Transgender TV Host B. Scott Sues BET for Gender Discrimination
B. Scott on the BET Awards red carpet, before and after (lovebscott.com/WireImage)
B. Scott, a transgender TV host and popular Internet personality with a successful website, sued BET Networks on Tuesday for $2.5 million, stemming from an incident that took place at the 2013 BET Awards. He is claiming gender-identity and gender-expression discrimination along with five other complaints, after he says he was pulled from his hosting job for dressing in women's clothing.
In legal paperwork filed with Los Angeles Superior Court and posted to his website, B. Scott (real name: Brandon Sessoms) is suing for compensatory damages based upon gender-identity and gender-expression discrimination, sexual-orientation discrimination, violation of the Civil Rights Act, breach of contract, wrongful termination, and intentional infliction of emotional distress.
B. Scott claims that while he was working as a Style Stage Correspondent on June 30 for the 2013 BET Awards "106 & Park" Pre-Show, producers pulled him from the red carpet and asked him to wear men's clothing, even though the women's clothing he originally wore had been pre-approved by the network and the broadcast's sponsors. However, "after his first segment, B. Scott was literally yanked backstage and told that he 'wasn't acceptable.' He was told to mute the makeup, pull back his hair, and he was forced to remove his clothing and take off his heels; thereby completely changing his gender identity and expression."
The lawsuit adds that he was then "forced to change into solely men's clothing." He claims he was not allowed to keep presenting and that the network then replaced him with "The Real" co-host Adrienne Bailon. Later, when he claims the network learned the error of their ways, B. Scott claims he was added back at the very end of the show in a diminished capacity as a co-host alongside Bailon.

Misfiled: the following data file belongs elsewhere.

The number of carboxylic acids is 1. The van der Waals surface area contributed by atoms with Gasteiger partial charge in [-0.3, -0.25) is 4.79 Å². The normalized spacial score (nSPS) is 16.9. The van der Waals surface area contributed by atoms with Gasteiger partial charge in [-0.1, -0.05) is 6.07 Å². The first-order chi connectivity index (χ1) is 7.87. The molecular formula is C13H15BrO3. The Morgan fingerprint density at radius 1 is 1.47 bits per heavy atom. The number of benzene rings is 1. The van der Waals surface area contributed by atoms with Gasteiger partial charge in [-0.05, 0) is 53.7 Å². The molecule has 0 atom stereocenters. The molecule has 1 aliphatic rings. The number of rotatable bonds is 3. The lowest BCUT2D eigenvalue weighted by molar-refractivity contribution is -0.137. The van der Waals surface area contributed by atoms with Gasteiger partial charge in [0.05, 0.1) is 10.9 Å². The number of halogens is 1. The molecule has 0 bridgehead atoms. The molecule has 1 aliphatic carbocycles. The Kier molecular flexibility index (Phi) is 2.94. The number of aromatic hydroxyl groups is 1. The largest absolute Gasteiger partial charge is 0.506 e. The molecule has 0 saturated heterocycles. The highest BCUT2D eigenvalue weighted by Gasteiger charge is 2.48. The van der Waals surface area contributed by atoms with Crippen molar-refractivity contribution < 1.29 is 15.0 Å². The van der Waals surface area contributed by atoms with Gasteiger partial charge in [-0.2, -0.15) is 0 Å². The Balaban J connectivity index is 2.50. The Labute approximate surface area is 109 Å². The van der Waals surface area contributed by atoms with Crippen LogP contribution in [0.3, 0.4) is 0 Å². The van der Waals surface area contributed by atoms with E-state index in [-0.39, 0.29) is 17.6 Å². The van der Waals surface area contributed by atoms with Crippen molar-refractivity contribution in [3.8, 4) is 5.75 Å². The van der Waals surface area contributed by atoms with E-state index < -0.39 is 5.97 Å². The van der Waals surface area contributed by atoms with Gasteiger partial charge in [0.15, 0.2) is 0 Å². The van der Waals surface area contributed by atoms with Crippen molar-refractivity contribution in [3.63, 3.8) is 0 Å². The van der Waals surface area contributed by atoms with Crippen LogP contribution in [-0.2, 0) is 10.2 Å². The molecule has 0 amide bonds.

B. Scott has a history of working with BET, having appeared on their show "106 & Park" twice before. In the lawsuit, he points out that his transgender persona and manner of appearance are well known from those past appearances.
BET had no comment when reached. However, on July 2, they issued the following statement on the matter: "BET Networks embraces global diversity in all its forms and seeks to maintain an inclusive workforce and a culture that values all perspectives and backgrounds. The incident with B. Scott was a singular one with a series of unfortunate miscommunications from both parties. We regret any unintentional offense to B. Scott and anyone within the LGBT community and we seek to continue embracing all gender expressions."
In a statement posted to his website on Wednesday, B. Scott wrote, "While I want nothing more than to put this incident behind me and move on with my life, I still wholeheartedly believe that I'm entitled to a true public apology. BET's non-apology statement added more insult to injury. What happened to me was not a 'miscommunication' nor was it 'unintentional'. It was wrong. I have been vehemently trying to come to a resolution with BET and Viacom behind the scenes. After a few weeks of back and forth dialogue with no foreseeable resolution, I have filed a lawsuit against BET and its parent company Viacom for discrimination on the basis of gender identity, gender expression, and sexual orientation."